→ What skills can I help students build so they can work through material on their own?
- Will my students see me as a legitimate authority?
→ How can I present myself to students as someone eager to help them practice the methods of my discipline, rather than the arbiter of right answers?
- How am I going to cover all this material?
Problem-based classroom activities:
“How can I figure out if my students are understanding the content without a test?”
To informally get a sense of what your students know there are a couple things you can do:
- “Notecard survey” : Have your students write down one thing they are still confused about on a notecard and hand it in with or without names on it. Use this to inform your next lesson’s content or alter how you are teaching the material.
- “This is not a test”: Have your students answer questions about what you have just taught but not for a grade during the last 5 mins of class. This will take the pressure off your students during this informal assessment and help you see what they know.
“How can I have a student-centered and active classroom if I am teaching a problem-based course?”
- “Think. Pair. Share.” Assign one large problem. (THINK) Have students individually work on this at their desks for a bit, (PAIR) then pair up with someone next to check their answers, (SHARE) finally have one group share their solution on the board for everyone and “teach” the class by walking through the steps.
- “Dueling chalk boards”: Most problems can be solved multiple ways and still be correct. Have students work on a problem individually or in a small group at their desk. As the AI, walk around to see how different groups are progressing. Pick two groups who are doing it differently to show two different ways to solve the problem at the board. Discuss as a group each approach.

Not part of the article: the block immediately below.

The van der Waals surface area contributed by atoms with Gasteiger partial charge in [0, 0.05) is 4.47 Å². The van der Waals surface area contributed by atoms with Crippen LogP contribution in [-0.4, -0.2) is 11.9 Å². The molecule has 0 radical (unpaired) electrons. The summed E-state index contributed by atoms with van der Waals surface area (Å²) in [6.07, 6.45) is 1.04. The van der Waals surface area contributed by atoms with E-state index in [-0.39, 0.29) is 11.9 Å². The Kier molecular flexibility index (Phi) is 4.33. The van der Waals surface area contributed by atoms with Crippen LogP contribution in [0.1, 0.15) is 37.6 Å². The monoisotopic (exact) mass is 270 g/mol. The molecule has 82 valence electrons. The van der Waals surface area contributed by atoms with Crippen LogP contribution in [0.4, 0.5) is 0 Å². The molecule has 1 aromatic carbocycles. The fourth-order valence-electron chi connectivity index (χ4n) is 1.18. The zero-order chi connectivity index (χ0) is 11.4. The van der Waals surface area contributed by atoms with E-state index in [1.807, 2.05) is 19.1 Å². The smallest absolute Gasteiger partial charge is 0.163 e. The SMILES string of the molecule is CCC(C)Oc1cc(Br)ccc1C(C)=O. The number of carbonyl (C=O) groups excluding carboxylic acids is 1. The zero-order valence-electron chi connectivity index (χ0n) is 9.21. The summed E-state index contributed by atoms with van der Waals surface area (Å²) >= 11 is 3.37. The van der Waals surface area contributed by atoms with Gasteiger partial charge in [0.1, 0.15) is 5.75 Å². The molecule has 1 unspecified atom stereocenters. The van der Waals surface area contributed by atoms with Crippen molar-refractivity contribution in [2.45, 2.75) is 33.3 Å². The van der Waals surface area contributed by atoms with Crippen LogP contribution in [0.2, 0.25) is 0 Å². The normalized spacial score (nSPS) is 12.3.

- “Jigsaw”: Break a complex problem down into smaller parts. Assign different parts to different small groups in the class. Have them work to solve the smaller problems, then have them present their group work at the board and bring it together to solve the larger problem at hand.
- “Do. Reflect. Apply”: (DO)As the AI you can work through a problem while modeling your thinking process. (REFLECT) Ask the class to come up with a list of steps for solving a more general version of this problem. (APPLY) Have them use these steps to solve a problem on their own. [This can be paired with an approach above.]
“I am worried that they won’t have the “right” answer by the end of class if I let them struggle through it on their own or that I won’t finish covering the content. What do I do about that?”
Take advantage of your course site. Post an annotated version of your solutions for your students to study in their own time. Use the time in class to let them struggle through the steps—it is one of the best ways for them to grasp the material, but one of the hardest for them to do on their own time. Remember that there are other places students learn (lecture, office hours, on their own)
McGraw Center for Teaching and Learning